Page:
Lucio speaks in unpoetic prose while the exchanges between Isabella and Angelo take place in blank verse. To return to Jakobson's model it could be claimed that the related functions of contact and code effectively determine the reception and outcome of the message. Lucio is in the peculiar position of being both commentator upon the code—the poetic disposition of her argument for mercy—and the manipulator of contact and context —he knows that as a woman she will have a different effect upon Angelo than would a man, and that Angelo's position of impersonal arbitrator will consequently be compromised.

From this tripartite exchange we might reexamine Shakespeare's deployment of the relation between language and the situation of the addresser-addressee. Consider the following statement by Robert Graves and Laura Riding on the political significance of regular poetry (1925).

Metre considered as a set pattern approved by convention will stand for the claims of society as at present organised: the variations on metre will stand for the claims of the individual (p. 24).

They are addressing the phenomenon of free verse, but their distinction between set pattern and variation might also apply to the blank verse and prose tensions of Measure for Measure.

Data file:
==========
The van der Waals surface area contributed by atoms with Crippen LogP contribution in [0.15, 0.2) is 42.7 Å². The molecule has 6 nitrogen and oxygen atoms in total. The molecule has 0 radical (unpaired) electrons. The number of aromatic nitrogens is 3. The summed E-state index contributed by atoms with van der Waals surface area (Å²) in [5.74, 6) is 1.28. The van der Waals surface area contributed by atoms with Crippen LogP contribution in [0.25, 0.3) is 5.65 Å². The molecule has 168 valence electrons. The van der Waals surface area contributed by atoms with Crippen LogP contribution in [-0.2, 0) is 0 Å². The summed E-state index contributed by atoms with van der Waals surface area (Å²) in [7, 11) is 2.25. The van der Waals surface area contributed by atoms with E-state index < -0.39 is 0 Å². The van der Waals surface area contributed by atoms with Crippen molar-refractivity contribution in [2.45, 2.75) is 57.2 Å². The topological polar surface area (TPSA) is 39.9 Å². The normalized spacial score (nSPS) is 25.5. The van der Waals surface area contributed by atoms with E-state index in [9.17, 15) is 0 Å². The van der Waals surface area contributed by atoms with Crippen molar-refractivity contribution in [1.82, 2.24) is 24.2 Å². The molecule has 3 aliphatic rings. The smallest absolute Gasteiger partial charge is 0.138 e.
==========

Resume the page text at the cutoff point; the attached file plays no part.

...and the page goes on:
Consider the relation between the linguistic (code) and phenomenological (referential) elements of the Isabella-Angelo exchange. In each instance the speaker attempts to situate his or her problem within a broader framework of moral, ethical and concrete sign systems. Isabella moves easily through the unusual paradigmatic correspondences between her brother's condition, saintliness and profanity, the otherwise separate imperatives of martial combat (captains, soldiers) and the physical and theological demands of choler and blasphemy; and she maintains this extravagant metaphoric pattern with her association of authority (moral and political) with the more contingent physical images of medicine, skin, bosom, heart. Angelo is prone to very similar metaphoric excursions, while Lucio on the other hand addresses only the actual circumstances of the utterance, rather than the linguistic power of the utterance itself. Consider the following: